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  1. J. Sparks1,
  2. W. Huang1,
  3. B. Lu1,
  4. S. Huang1,
  5. A. Cagan2,
  6. V. Gainer2,
  7. S. Finan3,
  8. G. Savova3,
  9. D. Solomon1,
  10. E. Karlson1,
  11. K. Liao1
  1. 1Brigham and Women’s Hospital, Boston, United States of America
  2. 2Partners HealthCare, Boston, United States of America
  3. 3Boston Children’s Hospital, Boston, United States of America


Background: Patients with rheumatoid arthritis (RA) are at increased risk of serious infections, with considerable excess morbidity and mortality after pneumonia. RA-related autoantibodies such as anti-cyclic citrullinated peptide (CCP) and rheumatoid factor (RF) may be generated at inflamed pulmonary mucosa prior to clinical RA onset. Therefore, patients with seropositive RA may be at increased risk for pneumonia after RA diagnosis due to subclinical pulmonary injury.

Objectives: We investigated whether seropositive RA was associated with increased pneumonia risk compared to seronegative RA.

Methods: We performed a retrospective cohort study among RA patients seen at a health care system in Boston, MA. RA patients were identified using a previously validated electronic health record (EHR) algorithm incorporating billing codes, natural language processing (NLP) of notes, medications, and laboratory results at 97% specificity1. We constructed an incident RA cohort using NLP for the index date of initial mention of RA. All patients were required to have both CCP and RF data from clinical care to determine serologic RA phenotype. We used semi-supervised machine learning approaches to identify pneumonia using billing codes and terms extracted using NLP, with the Centers for Disease Control definition of pneumonia from medical record review as a gold standard. The area under the receiver operating curve (AUROC) for this billing code+NLP pneumonia algorithm was 0.94 compared to the standard rule-based pneumonia algorithm (billing code on inpatient discharge) AUROC of 0.86 (p<0.001). Smoking status was extracted using NLP methods. Other covariates, including a previous validated weighted RA multimorbidity score2, were determined using structured EHR data. We used Cox regression to estimate hazard ratios (HRs) and 95% confidence intervals (CIs) for pneumonia adjusting for potential confounders.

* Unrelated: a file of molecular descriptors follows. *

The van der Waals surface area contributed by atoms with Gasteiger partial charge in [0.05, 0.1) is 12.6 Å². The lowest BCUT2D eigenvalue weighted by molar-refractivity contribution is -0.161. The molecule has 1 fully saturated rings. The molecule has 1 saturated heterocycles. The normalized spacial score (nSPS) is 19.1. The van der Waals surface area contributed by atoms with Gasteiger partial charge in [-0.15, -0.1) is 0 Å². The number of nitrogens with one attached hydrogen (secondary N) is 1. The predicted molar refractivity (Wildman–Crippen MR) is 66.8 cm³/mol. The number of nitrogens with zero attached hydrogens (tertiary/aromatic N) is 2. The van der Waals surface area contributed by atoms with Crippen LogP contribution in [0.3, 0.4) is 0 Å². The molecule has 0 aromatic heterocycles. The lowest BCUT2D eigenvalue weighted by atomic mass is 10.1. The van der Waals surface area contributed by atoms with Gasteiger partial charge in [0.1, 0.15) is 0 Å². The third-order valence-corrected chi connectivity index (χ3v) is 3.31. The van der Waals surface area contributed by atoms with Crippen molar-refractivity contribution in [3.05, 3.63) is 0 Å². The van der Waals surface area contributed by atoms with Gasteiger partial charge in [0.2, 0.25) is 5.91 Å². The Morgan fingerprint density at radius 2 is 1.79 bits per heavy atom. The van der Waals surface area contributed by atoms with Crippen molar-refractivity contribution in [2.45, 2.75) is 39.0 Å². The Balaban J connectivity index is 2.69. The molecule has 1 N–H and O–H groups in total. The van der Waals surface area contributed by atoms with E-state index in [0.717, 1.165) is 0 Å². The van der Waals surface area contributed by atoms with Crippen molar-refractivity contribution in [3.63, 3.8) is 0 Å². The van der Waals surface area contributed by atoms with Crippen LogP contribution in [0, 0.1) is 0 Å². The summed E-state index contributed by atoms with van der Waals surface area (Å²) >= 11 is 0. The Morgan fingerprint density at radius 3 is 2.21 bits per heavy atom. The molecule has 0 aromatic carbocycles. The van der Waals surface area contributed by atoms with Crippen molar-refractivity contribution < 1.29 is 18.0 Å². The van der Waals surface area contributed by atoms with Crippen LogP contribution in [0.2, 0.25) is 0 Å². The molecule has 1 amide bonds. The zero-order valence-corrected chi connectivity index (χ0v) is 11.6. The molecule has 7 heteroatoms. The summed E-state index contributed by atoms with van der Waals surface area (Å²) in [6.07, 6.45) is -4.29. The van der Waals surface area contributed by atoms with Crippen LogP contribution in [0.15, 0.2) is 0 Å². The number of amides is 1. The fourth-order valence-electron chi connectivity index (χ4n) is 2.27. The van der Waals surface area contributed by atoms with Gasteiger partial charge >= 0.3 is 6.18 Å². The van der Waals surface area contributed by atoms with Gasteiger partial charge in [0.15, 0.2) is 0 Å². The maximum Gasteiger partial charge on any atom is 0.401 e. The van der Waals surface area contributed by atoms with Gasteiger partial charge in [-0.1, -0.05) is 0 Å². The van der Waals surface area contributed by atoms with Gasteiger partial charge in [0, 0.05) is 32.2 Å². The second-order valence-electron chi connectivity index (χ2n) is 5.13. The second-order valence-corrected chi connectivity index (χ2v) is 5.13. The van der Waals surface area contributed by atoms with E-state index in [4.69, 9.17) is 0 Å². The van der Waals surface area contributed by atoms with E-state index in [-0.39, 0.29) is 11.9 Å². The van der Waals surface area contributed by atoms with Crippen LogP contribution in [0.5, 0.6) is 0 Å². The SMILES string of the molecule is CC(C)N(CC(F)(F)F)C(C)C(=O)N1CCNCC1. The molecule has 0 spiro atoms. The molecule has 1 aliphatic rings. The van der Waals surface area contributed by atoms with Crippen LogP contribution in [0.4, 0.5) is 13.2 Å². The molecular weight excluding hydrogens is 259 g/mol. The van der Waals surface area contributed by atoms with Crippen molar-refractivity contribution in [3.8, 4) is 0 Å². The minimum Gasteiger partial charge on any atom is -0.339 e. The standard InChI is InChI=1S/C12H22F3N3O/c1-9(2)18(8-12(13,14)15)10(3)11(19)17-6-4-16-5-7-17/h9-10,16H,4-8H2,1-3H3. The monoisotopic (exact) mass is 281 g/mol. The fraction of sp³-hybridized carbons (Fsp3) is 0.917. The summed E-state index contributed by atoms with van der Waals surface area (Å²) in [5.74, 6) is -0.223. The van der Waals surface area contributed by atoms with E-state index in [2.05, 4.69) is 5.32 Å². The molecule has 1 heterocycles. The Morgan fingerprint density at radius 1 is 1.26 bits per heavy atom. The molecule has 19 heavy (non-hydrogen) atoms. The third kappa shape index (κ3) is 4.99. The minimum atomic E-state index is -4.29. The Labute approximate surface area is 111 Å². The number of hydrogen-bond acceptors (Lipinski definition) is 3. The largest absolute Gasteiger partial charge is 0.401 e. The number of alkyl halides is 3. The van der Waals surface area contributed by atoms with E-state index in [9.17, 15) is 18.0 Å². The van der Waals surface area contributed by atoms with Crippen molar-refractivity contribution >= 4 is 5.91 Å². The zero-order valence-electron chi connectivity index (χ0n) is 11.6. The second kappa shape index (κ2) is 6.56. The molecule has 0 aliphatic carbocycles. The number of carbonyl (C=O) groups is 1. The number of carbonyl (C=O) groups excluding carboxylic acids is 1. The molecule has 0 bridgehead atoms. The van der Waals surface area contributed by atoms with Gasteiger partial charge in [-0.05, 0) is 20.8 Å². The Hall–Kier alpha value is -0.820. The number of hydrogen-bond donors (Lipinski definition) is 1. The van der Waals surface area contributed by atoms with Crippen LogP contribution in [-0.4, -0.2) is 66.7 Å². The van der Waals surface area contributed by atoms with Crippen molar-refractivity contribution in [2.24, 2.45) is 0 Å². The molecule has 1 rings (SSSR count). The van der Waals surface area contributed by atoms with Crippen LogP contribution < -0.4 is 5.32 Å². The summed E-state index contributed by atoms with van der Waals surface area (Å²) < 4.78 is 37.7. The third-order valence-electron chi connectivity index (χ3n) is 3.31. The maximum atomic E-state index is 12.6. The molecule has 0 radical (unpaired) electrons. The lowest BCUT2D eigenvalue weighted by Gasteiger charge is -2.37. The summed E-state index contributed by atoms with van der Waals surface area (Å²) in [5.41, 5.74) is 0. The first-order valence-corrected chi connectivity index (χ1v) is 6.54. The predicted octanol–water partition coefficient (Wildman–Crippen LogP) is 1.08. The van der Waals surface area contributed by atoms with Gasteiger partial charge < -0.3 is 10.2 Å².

Results: We analyzed a total of 4,110 patients with incident RA and both CCP/RF data available. Mean age at index date was 53.0 years (SD 14.8), 77.2% were female, and 79.8% were CCP+ or RF+. During 32,248 patient-years of follow-up (mean 7.8 years/patient), we identified 240 pneumonia cases. Patients with seropositive RA had a HR of 1.99 (95%CI 1.30-3.01, Table) for pneumonia compared to patients with seronegative RA, adjusted for age, sex, smoking, index year, ESR level, glucocorticoid use, DMARD use, and weighted RA multimorbidity score. While CCP+ RA (HR 1.91, 95%CI 1.23-2.97) and RF+ RA (HR 2.07, 95%CI 1.35-3.16) had increased pneumonia risk compared to seronegative RA, the CCP+RF- RA subgroup had no association with pneumonia (HR 0.67, 95%CI 0.23-1.93).

Conclusion: Patients with incident seropositive RA, particularly RF+ RA, had increased risk for pneumonia throughout the RA disease course that was not explained by measured confounders including smoking status, multimorbidity, medications, and ESR level. Further studies should investigate how RF+ may predispose RA patients to later develop pneumonia after clinical RA diagnosis.

References: [1]Liao KP, Cai T, Gainer V, et al. Electronic medical records for discovery research in rheumatoid arthritis. Arthritis Care Res. 2010;62(8):1120–1127.

[2]Radner H, Yoshida K, Mjaavatten MD, et al. Development of a multimorbidity index: Impact on quality of life using a rheumatoid arthritis cohort. Semin Arthritis Rheum. 2015;45(2):167–173.

Disclosure of Interests: Jeffrey Sparks Consultant of: Bristol-Myers Squibb, Optum, Janssen, Gilead, Weixing Huang: None declared, Bing Lu: None declared, Sicong Huang: None declared, Andrew Cagan: None declared, Vivian Gainer: None declared, Sean Finan: None declared, Guergana Savova: None declared, Daniel Solomon Grant/research support from: Funding from Abbvie and Amgen unrelated to this work, Elizabeth Karlson: None declared, Katherine Liao: None declared

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